Great post! I have an 18 month son (thank the heavens), so I will not have to deal with this issue with my child. But Lululemon will never be on my list of places to shop.

    I have personally dealt with this type of stuff since my teens. I was never “skinny,” but I was not “fat.” I had the worst time finding clothing that actually fit at many retailers. I had hips…and to make matters worse, I was short.

    The phrase “zero is not a size” came to my mind while I read your post. This trend is sickening. We aren’t all size 0!

    This system that has developed over the years is wrong. Children so young should not have their self-image defined by a pair of jeans. I hope that retailers figure out their stuff and start realizing that not all girls (and women) are the same size.

  • Brandi Yee

    Awww that is so sad that there isn’t much of a stylish clothing option to accommodate kids of all sizes! Although I haven’t had too much experience with it personally, I have had many friends go through it and I do notice it when shopping. People come in ALL shapes and sizes and retailers, designers need to start acknowledging that more. Even though I’m a very slim person, I get so annoyed that almost ALL of the jean options are skinny jeans. I like having a variety of different cuts, and I can only imagine how someone who is a different size must feel. They need to have variety. Variety is the spice of life and everyone is different πŸ™‚

  • Mommy Moment

    Your daughter is beautiful. I have the opposite “problem” with my oldest. She is 7 years old and super tall. She wears a size 4 shoe and shopping for pants is so hard because her legs are so long.

    • Paula Schuck

      Thank you, I think so too. I have two opposites. A tiny child who jumps and her pants slide off. No hips. And my Payton who can’t find jeans that are short in length and bigger in the hips and tummy. Ugh!

  • Julie Harrison

    This makes me so sad. And so ANGRY! I can’t stand the thought of your daughter’s self-esteem going down the tubes over a pair of jeans (and especially how she excels in so much!). I don’t have this challenge with my daughter. I have a different one that leads us to shop outside of all malls. My daughter does not like the styles for girls … the short shorts, the pink and the sparkly, the skinny jeans … she is not comfortable wearing any of this stuff and frankly, it’s hard to blame her. I shop online for her at places like L.L. Bean or in boys sections.

    • Paula Schuck

      This is the year I have started shopping in the boy section. I won’t put a lot of the junk they think is girly on my kids either. And my ygst does not like pink sparkly unicorn clothing. Black Adidas is her favourite.

  • Kelsey

    How sad about the stores!! Sometimes I wonder what is happening to this world, they act like plus size is the end of the world!! I am plus size and its a fact of life, doesn’t make me a bad person because of it.

    AND you have a beautiful daughter!!! Such a sweet smile πŸ™‚

  • Laura O in AK

    I was a ‘big’ girl, too, although it was also for height at an early age. I hated shopping for clothes and am just now in my 40s to the point where I’m not filled with dread.

  • AMBER EDWARDS

    Oh my goodness! I am just sick of what retailers and media are doing to our girls!!!!! My daughter thankfully is still too young to face this yet, but I am terrified for her. It gets worse every year and I just simply can’t imagine how bad it will be for her when she reaches this age.

    I think it is wrong of retailers to no longer sell plus sizes, or larger sizes, or boy cut! It is so not true that they don’t sell. Maybe they don’t need the same quantity as say like maybe medium, but that doesn’t mean they should do away with it completely or online only. That is just wrong. Even if you only have one retailer to shop at…well where is the fun in that. What if they are sold out at the time you shop? What are you suppose to do? You need variety. I think these stores should bring back those plus sizes and realize that not every girl is a skinny twig! And nor should they be!!!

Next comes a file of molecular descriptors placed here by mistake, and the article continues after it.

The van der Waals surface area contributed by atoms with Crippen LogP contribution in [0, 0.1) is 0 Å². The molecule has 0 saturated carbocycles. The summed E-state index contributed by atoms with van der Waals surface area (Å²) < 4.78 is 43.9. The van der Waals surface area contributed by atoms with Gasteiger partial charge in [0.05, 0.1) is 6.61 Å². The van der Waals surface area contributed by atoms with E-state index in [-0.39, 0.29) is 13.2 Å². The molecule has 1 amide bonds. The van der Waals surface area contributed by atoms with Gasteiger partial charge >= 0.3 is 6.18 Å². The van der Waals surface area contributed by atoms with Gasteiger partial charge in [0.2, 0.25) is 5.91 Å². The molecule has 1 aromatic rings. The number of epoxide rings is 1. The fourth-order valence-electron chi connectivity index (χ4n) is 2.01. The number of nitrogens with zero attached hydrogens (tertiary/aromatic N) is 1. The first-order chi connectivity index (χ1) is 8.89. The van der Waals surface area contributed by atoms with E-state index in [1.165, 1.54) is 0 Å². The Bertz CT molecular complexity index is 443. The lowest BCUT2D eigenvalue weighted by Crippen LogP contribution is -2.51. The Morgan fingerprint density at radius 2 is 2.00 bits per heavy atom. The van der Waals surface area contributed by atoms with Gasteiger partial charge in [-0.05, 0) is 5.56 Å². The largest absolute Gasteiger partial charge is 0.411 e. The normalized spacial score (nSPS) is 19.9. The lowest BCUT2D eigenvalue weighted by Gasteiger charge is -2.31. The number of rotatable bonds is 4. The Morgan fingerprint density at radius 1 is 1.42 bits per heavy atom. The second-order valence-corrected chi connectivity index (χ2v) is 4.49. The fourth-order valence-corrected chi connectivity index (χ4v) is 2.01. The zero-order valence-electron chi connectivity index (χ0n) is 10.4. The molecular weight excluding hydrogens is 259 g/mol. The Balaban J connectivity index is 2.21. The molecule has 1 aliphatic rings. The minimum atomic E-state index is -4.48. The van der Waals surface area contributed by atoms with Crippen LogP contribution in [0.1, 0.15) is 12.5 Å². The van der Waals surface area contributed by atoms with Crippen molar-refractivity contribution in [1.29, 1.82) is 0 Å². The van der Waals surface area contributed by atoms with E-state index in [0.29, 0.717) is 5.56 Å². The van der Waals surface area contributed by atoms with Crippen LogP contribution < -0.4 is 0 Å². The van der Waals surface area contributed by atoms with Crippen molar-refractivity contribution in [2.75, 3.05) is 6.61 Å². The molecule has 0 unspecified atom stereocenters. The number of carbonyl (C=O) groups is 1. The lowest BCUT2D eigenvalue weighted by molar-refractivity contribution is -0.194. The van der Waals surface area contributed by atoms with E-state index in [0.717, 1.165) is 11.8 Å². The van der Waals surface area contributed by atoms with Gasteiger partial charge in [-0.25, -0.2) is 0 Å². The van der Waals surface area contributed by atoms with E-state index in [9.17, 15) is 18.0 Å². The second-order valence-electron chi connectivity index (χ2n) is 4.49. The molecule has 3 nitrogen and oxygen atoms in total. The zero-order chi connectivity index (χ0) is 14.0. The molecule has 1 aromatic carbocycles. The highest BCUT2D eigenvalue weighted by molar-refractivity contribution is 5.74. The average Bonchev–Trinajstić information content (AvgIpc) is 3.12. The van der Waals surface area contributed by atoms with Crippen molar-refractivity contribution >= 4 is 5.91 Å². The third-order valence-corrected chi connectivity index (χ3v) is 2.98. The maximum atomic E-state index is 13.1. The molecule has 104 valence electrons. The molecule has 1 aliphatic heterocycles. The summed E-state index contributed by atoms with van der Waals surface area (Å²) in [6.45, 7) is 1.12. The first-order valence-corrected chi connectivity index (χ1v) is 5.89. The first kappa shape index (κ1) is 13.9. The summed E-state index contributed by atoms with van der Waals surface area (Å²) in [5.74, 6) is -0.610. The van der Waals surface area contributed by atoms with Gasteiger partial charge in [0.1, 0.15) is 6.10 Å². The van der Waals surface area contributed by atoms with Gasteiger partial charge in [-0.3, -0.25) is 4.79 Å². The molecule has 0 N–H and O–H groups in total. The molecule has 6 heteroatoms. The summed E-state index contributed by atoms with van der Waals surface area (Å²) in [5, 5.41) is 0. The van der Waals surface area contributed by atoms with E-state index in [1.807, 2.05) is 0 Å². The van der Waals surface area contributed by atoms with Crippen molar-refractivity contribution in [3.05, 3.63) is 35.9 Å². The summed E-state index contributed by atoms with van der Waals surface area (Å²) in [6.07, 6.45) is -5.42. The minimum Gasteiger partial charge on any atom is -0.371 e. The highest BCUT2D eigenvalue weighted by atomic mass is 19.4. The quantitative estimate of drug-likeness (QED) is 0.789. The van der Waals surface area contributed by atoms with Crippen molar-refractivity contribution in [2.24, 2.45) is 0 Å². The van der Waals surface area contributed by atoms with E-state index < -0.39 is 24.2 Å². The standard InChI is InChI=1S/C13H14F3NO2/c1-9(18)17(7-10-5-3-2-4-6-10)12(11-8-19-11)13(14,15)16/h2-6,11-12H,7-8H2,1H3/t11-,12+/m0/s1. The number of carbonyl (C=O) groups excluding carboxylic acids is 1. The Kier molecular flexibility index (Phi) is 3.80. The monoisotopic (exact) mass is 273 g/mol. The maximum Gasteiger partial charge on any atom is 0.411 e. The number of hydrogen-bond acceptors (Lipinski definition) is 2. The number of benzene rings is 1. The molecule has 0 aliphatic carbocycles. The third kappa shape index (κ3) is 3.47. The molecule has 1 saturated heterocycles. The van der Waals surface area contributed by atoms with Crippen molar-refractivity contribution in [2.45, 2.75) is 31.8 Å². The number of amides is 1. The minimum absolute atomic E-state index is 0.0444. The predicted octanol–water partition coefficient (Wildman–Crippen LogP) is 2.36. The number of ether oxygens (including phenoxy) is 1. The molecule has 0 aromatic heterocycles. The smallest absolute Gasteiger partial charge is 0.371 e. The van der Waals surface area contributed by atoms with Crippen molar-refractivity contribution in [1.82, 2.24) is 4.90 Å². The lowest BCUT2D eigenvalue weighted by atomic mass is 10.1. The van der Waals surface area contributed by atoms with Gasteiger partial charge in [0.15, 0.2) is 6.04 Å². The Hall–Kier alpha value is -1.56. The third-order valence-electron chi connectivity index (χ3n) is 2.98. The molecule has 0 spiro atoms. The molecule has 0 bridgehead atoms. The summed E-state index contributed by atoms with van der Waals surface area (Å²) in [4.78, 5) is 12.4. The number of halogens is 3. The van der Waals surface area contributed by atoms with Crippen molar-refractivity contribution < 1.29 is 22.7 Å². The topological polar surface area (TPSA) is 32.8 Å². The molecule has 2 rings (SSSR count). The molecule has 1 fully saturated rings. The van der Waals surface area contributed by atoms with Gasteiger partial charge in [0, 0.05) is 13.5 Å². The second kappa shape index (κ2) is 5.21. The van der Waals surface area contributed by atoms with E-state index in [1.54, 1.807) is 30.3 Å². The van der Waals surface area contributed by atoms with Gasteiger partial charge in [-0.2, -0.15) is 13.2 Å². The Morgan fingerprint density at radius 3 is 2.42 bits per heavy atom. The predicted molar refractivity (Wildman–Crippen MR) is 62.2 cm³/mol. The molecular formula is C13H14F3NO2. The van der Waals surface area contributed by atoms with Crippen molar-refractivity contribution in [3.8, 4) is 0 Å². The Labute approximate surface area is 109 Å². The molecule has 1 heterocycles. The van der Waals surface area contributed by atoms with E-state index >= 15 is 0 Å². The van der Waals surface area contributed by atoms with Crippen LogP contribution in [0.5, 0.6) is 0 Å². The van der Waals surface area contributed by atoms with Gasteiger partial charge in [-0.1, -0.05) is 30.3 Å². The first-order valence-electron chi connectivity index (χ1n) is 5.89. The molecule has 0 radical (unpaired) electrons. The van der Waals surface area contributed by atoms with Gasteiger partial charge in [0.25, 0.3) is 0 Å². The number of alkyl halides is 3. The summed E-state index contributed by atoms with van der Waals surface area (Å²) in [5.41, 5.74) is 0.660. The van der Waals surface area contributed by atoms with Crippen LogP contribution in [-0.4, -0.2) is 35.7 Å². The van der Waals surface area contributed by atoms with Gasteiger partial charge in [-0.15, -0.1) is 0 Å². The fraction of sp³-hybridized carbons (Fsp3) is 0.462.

Ok..rant over. πŸ™‚

  • Jodi Shaw

    It angers me as someone who spent my childhood being teased for being overweight that our society hasn’t changed. Shame on LL for stating that about clothes. I bet if someone made fat pants they would sell by the truck loads, super comfy as the real truth is there are more overweight people than skinny on our planet.

  • NPC

    My daughters are pretty slim and I haven’t had the problem of buying clothes for them. But, for me, that’s a different story. I’m short and when I gain weight, I gain weight. You see it. It’s also hard to buy clothes when I do. I hate the fact that stores and retailers would do this. They need to cater to EVERYONE no matter what shape or size.

  • Lyne Proulx

    That reminds me when my daughter was about the same age as yours. It’s hard to find clothes when they don’t have the size available. They were either too short,long, or too tight and not flattening at all. Please Mum was my favourite store as they offer slim for my son and also clothes for “chubby” kids like my daughter. Not too many stores offer these.

  • LisaLisa

    OMgoodness, I can so relate to this story with one of my daughters. It is sad how retailers has labeled the world as skinny and only seeing to carry clothing for those who are not plus size. I ask God for a health child and that is what he gave us, it saddens me to see how some of these so call major chains here have removed plus sizes clothing and shoes. One thing I can say is I taught my daughter to love HERSELF and not worry about these so call retailers that seek to only sell skinny clothing….both our children are sweet, unique, fun and very cute. No clothes or weight will ever defined them!

  • JDaniel4's Mom

    I had the opposite problem when I was little (many decades ago). There weren’t clothes for short skinny girls. I have to flip waist on pants and skirts to make them fit.

  • Heather @ Raising Memories Blog

    This makes me so sad and so angry at the same time. I hate to walk past certain stores in the mall when my girls are with me- the way women are portrayed (and exposed) is awful! My eldest is 7, but I know that this difficult stage is right around the corner. I’ve just begun back to school shopping and have been annoyed by the fact that skinny jeans are almost the only option- the poor girl couldn’t even get her feet through the ankles of them at some stores- crazy! A retailer mentioned to me that it is hard for most kids & that it is especially difficult for the younger kids becaues they can’t dress themselves! I find it very hard to believe that other styles “don’t sell”. *sigh* So frustrating.